If you've ever spent quality time trying to move an agenda through Congress, you know that moving an agenda isn't just about lobbying individual members. You need a "champion" for your issue. The champion introduces your bill. The champion recruits other offices to sign up. The champion introduces an amendment that carries the same idea as the bill and lobbies other members to vote for it. The champion circulates letters to other offices. The champion raises the profile of your issue in the media.
When Wisconsin Senator Russ Feingold lost his bid for reelection, advocates working to end the war in Afghanistan lost their champion in the Senate. It was Feingold's office that introduced the bill, introduced the amendment, circulated the letter, led the lobbying of other offices, led the charge in the media.
Now, California Senator Barbara Boxer has reintroduced Feingold's bill requiring the president to establish a timetable for the withdrawal of U.S. troops from Afghanistan -- a timetable with an end date. So far, Senators Dick Durbin, Tom Harkin, Kirsten Gillibrand, and Sherrod Brown have signed on as co-sponsors of Senator Boxer's bill.
The re-introduction of this bill is extremely timely and important, for two reasons.
First, the White House is currently debating how to follow through on the president's promise to begin withdrawing troops from Afghanistan in July. Will it be a mere token withdrawal, signifying nothing, as the Pentagon has demanded? Or will it be a "significant and sizable reduction" that sends a clear signal to everyone in Afghanistan and the U.S. that U.S. troops are on their way out, as the Democratic Party has demanded?
In this context, it's very important for senators to speak up. And signing on to a bill that says that the president has to establish a timetable for U.S. withdrawal that has an end date is an essential way to speak up.
When a senator signs on to a bill like the Boxer bill, that senator is basically communicating two things: First, I am unhappy with the status quo, and I think that the administration needs more pressure from people who think the way I do; second, if an amendment is introduced that contains the same basic idea as this bill, I am likely to vote for that amendment.
It's this second function -- stalking horse for an amendment -- that is the principal reason that the text of the bill matters. Otherwise, the senators are basically signing a piece of paper that says, "I am concerned about what the administration is doing and I think that the administration needs more pressure from people who think like me."
Sometimes, in a situation like this, some folks who don't understand or haven't thought through Washington dynamics get hung up on how "strong" they think a bill is. But in so doing, they fundamentally misunderstand what really matters in the situation.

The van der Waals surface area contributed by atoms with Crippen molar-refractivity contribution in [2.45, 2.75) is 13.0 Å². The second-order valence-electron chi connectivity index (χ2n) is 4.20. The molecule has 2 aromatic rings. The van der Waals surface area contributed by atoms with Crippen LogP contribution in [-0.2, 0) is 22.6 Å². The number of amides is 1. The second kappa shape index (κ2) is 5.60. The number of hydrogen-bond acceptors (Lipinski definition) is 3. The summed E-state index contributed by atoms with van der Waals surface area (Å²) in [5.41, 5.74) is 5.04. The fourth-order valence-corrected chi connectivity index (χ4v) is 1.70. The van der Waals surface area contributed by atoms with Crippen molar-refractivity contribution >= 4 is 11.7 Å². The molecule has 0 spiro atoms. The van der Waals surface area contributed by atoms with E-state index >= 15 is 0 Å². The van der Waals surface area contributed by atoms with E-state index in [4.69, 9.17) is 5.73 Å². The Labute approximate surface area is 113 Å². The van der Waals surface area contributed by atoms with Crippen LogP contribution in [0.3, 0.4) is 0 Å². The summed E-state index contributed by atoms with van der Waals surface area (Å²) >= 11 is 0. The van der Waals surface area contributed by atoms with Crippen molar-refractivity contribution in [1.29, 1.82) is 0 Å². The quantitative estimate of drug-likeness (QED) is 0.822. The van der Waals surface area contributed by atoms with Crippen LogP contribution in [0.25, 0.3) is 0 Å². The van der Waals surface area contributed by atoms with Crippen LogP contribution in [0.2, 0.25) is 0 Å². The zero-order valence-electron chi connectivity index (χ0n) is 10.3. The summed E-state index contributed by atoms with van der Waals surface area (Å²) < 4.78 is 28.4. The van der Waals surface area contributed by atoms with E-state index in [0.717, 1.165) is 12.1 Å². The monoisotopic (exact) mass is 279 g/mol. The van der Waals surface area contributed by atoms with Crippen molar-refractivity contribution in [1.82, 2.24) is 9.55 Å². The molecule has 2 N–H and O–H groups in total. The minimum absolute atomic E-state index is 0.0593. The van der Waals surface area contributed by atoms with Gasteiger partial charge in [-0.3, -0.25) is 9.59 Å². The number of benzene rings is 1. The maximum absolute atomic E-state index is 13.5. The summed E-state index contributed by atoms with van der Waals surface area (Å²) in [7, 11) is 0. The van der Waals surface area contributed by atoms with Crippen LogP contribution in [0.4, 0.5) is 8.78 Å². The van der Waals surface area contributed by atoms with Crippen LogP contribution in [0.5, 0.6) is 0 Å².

Getting co-sponsors for a bill like this is analogous to organizing a demonstration. Suppose you organize a demonstration (I organized one on Monday). After the demonstration, you see your friend who wasn't there. Your friend says, "how did the demonstration go?" You say, it went great! There were 60 people there, two TV stations, a radio station, and a newspaper. You don't say, it went great! The signs and chants were really militant. What the signs and chants were are two of the least important things about the demonstration, in terms of its impact. What matters is: Who was there?
Similarly, in a situation like this, the actual text of the bill is often one of the least important things about it. What matters is: who signed it, what message did they communicate. Dick Durbin is number two in the Senate leadership, close to President Obama. He signed the bill. That matters.
Furthermore, in this particular case, the question of an actual end date for the deployment of U.S. troops in Afghanistan is absolutely crucial right now, because the administration is talking out of both sides of its mouth about what is going to happen in 2014. On the one hand: The administration is saying that the U.S. is leaving. On the other hand, the U.S. is trying to negotiate a "Permanent Bases Agreement" with the government of Afghanistan, an agreement the U.S. hopes to conclude by July. But, as the New York Times pointed out, if the U.S. insists on keeping troops in Afghanistan past 2014, that is likely to scuttle peace talks with the Afghan Taliban, for whom the departure of foreign forces from the country is a red line in negotiations. So the question of ending the war hinges crucially on setting a definite end date for the departure of U.S. troops.
Thus, if you want to end the war in Afghanistan, an essential question to ask yourself is this: Have my senators signed the Boxer bill?